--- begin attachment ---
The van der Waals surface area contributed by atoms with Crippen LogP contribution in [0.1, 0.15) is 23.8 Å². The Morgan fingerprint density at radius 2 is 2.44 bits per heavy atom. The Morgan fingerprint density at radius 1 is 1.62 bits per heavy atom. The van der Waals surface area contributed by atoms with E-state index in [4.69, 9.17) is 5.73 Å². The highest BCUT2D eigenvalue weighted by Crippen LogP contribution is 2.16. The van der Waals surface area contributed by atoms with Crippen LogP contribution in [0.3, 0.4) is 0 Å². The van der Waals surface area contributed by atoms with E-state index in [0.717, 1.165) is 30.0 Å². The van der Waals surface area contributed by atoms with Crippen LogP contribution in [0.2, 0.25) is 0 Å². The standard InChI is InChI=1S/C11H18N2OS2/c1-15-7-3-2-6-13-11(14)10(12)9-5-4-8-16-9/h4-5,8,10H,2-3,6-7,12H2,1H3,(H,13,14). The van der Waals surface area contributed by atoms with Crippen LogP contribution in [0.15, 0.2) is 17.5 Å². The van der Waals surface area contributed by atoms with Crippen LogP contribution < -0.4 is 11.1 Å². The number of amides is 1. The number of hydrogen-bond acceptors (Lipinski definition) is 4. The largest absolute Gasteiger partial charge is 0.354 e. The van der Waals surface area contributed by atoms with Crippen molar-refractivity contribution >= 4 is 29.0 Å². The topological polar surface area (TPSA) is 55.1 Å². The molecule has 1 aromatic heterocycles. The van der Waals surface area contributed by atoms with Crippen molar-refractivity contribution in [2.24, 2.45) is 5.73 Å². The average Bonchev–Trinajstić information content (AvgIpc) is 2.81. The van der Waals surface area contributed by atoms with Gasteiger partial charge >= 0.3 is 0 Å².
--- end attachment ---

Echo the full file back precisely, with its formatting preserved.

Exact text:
The van der Waals surface area contributed by atoms with Crippen LogP contribution in [0.1, 0.15) is 23.8 Å². The Morgan fingerprint density at radius 2 is 2.44 bits per heavy atom. The Morgan fingerprint density at radius 1 is 1.62 bits per heavy atom. The van der Waals surface area contributed by atoms with E-state index in [4.69, 9.17) is 5.73 Å². The highest BCUT2D eigenvalue weighted by Crippen LogP contribution is 2.16. The van der Waals surface area contributed by atoms with Crippen LogP contribution in [0.3, 0.4) is 0 Å². The van der Waals surface area contributed by atoms with E-state index in [0.717, 1.165) is 30.0 Å². The van der Waals surface area contributed by atoms with Crippen LogP contribution in [0.2, 0.25) is 0 Å². The standard InChI is InChI=1S/C11H18N2OS2/c1-15-7-3-2-6-13-11(14)10(12)9-5-4-8-16-9/h4-5,8,10H,2-3,6-7,12H2,1H3,(H,13,14). The van der Waals surface area contributed by atoms with Crippen LogP contribution in [0.15, 0.2) is 17.5 Å². The van der Waals surface area contributed by atoms with Crippen LogP contribution < -0.4 is 11.1 Å². The number of amides is 1. The number of hydrogen-bond acceptors (Lipinski definition) is 4. The largest absolute Gasteiger partial charge is 0.354 e. The van der Waals surface area contributed by atoms with Crippen molar-refractivity contribution >= 4 is 29.0 Å². The topological polar surface area (TPSA) is 55.1 Å². The molecule has 1 aromatic heterocycles. The van der Waals surface area contributed by atoms with Crippen molar-refractivity contribution in [2.24, 2.45) is 5.73 Å². The average Bonchev–Trinajstić information content (AvgIpc) is 2.81. The van der Waals surface area contributed by atoms with Gasteiger partial charge >= 0.3 is 0 Å².